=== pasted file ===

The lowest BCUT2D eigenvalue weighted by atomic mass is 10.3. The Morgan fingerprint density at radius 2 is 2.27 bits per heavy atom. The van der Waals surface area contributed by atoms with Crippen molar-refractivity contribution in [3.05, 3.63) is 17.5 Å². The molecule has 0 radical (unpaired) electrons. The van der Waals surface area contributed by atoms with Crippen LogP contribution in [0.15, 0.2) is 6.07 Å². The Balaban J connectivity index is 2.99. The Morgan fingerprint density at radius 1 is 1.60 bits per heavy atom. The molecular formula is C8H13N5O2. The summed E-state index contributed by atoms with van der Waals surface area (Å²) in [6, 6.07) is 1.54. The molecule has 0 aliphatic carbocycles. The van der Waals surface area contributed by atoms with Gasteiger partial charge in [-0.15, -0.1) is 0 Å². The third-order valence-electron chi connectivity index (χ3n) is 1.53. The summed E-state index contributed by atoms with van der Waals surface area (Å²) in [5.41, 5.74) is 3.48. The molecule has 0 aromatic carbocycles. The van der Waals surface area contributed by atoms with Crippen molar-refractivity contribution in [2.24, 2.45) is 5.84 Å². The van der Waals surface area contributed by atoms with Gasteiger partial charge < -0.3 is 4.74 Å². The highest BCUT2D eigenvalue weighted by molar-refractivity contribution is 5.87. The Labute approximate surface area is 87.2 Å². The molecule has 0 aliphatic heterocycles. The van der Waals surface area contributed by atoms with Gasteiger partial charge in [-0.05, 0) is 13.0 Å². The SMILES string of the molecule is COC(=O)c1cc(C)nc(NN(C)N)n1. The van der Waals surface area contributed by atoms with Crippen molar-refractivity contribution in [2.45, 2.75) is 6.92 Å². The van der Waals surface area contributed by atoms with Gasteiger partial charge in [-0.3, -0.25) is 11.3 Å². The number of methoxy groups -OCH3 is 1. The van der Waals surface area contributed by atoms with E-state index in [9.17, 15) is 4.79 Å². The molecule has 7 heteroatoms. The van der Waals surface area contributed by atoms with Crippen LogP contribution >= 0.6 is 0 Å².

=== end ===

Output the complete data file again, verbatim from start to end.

The lowest BCUT2D eigenvalue weighted by atomic mass is 10.3. The Morgan fingerprint density at radius 2 is 2.27 bits per heavy atom. The van der Waals surface area contributed by atoms with Crippen molar-refractivity contribution in [3.05, 3.63) is 17.5 Å². The molecule has 0 radical (unpaired) electrons. The van der Waals surface area contributed by atoms with Crippen LogP contribution in [0.15, 0.2) is 6.07 Å². The Balaban J connectivity index is 2.99. The Morgan fingerprint density at radius 1 is 1.60 bits per heavy atom. The molecular formula is C8H13N5O2. The summed E-state index contributed by atoms with van der Waals surface area (Å²) in [6, 6.07) is 1.54. The molecule has 0 aliphatic carbocycles. The van der Waals surface area contributed by atoms with Gasteiger partial charge in [-0.15, -0.1) is 0 Å². The third-order valence-electron chi connectivity index (χ3n) is 1.53. The summed E-state index contributed by atoms with van der Waals surface area (Å²) in [5.41, 5.74) is 3.48. The molecule has 0 aromatic carbocycles. The van der Waals surface area contributed by atoms with Crippen molar-refractivity contribution in [2.24, 2.45) is 5.84 Å². The van der Waals surface area contributed by atoms with Gasteiger partial charge < -0.3 is 4.74 Å². The highest BCUT2D eigenvalue weighted by molar-refractivity contribution is 5.87. The Labute approximate surface area is 87.2 Å². The molecule has 0 aliphatic heterocycles. The van der Waals surface area contributed by atoms with Gasteiger partial charge in [-0.05, 0) is 13.0 Å². The SMILES string of the molecule is COC(=O)c1cc(C)nc(NN(C)N)n1. The van der Waals surface area contributed by atoms with Crippen molar-refractivity contribution in [2.45, 2.75) is 6.92 Å². The van der Waals surface area contributed by atoms with Gasteiger partial charge in [-0.3, -0.25) is 11.3 Å². The number of methoxy groups -OCH3 is 1. The van der Waals surface area contributed by atoms with E-state index in [9.17, 15) is 4.79 Å². The molecule has 7 heteroatoms. The van der Waals surface area contributed by atoms with Crippen LogP contribution >= 0.6 is 0 Å².